Onley said he's lost some of the strength in his arm, but has been able to get to work.
"If they weren't able to save the two arteries feeding my right hand, I would have lost my arm," he said. "If she hadn't have called them off, I could have lost my life. The first one was dragging me down and the second would have gotten me, no doubt."
Onley said he no idea why the dogs weren't euthanized after his attack.
"I sure feel for that lady that's still in the hospital. This is a matter of seconds where one dog bit me, I can't even imagine a dog chewing me," Onley said. "Why in the world are they still running around? Why have they not been put down to begin with?"
Onley filed a tort claim against Dawntayna Franklin in Oklahoma County District Court on May 10, court records show.
Menacing and dangerous
From 2016 through May 11, 17 citations had been written for menacing dogs in Oklahoma City. A dog is considered menacing if the animal that exhibits behavior that makes people think an attack can or will take place, Animal Welfare Superintendent Jon Gary said.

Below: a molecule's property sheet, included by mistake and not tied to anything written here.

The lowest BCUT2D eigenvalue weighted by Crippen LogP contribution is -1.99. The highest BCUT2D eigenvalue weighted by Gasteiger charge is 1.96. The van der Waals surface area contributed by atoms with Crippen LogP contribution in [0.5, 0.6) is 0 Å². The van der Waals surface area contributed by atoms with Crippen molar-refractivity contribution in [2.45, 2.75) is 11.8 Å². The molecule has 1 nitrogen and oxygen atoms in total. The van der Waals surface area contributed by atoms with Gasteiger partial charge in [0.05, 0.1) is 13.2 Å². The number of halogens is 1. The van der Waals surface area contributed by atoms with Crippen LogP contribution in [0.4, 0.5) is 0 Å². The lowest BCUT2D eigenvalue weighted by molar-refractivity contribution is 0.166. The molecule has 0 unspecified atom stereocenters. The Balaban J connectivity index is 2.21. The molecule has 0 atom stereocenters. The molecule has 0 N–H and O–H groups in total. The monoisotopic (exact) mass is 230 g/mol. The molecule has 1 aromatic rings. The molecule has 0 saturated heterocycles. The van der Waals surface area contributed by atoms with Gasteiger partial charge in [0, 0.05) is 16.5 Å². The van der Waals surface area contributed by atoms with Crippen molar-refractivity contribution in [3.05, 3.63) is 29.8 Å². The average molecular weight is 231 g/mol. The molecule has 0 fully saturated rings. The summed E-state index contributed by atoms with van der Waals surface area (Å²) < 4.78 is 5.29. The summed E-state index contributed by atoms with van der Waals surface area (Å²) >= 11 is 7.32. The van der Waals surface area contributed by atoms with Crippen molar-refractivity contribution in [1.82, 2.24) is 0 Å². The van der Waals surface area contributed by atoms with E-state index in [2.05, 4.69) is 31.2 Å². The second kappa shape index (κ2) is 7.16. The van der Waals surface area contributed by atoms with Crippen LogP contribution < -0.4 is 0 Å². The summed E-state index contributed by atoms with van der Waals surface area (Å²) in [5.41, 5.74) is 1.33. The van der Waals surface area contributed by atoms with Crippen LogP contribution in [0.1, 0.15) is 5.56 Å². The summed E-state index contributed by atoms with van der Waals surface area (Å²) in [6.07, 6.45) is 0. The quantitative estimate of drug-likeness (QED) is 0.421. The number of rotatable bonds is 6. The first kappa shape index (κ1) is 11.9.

During that same time period, 133 citations were issued for dangerous dogs, meaning that an attack actually took place, he said.
After two large pit pull terriers killed 82-year-old Cecille Short on April 6, 2017, while she was walking her dog in the 11600 block of Windmill Road, the city changed its municipal code.
As of Aug. 4, 2017, menacing dogs now draw the same fine as dangerous ones, and any dog impounded for being dangerous or menacing must be spayed or neutered, microchipped and registered with the city, Gary said.
Fines run from $177 to $1,200, he said.
Oklahoma City also now has a dangerous dog registry for owners who are cited. Since Aug. 4, 2017, only 11 dogs have been added to the registry, Gary said.
The low number is due to some cases being dismissed and others thrown out by a judge. In many instances, the judge orders the dogs be destroyed after an attack, owners have them put down rather than pay to have them boarded until the court adjudicates the case or owners build a structure for animal welfare officers to inspect after its release, Gary said.
Just because a dog bites someone does not necessarily mean the dog is menacing or dangerous. Often, it's an accident or the animal was startled, Gary said.
Reports and warnings spread on social media
Still, the problem of dog bites is widespread. And with social media, people can share their stories with neighbors who they may otherwise never meet in person.
In one thread on the Nextdoor app, residents in a neighborhood just west of Interstate 235 complained of loose pit bull terriers attacking people and pets on the morning after Cosby's attack.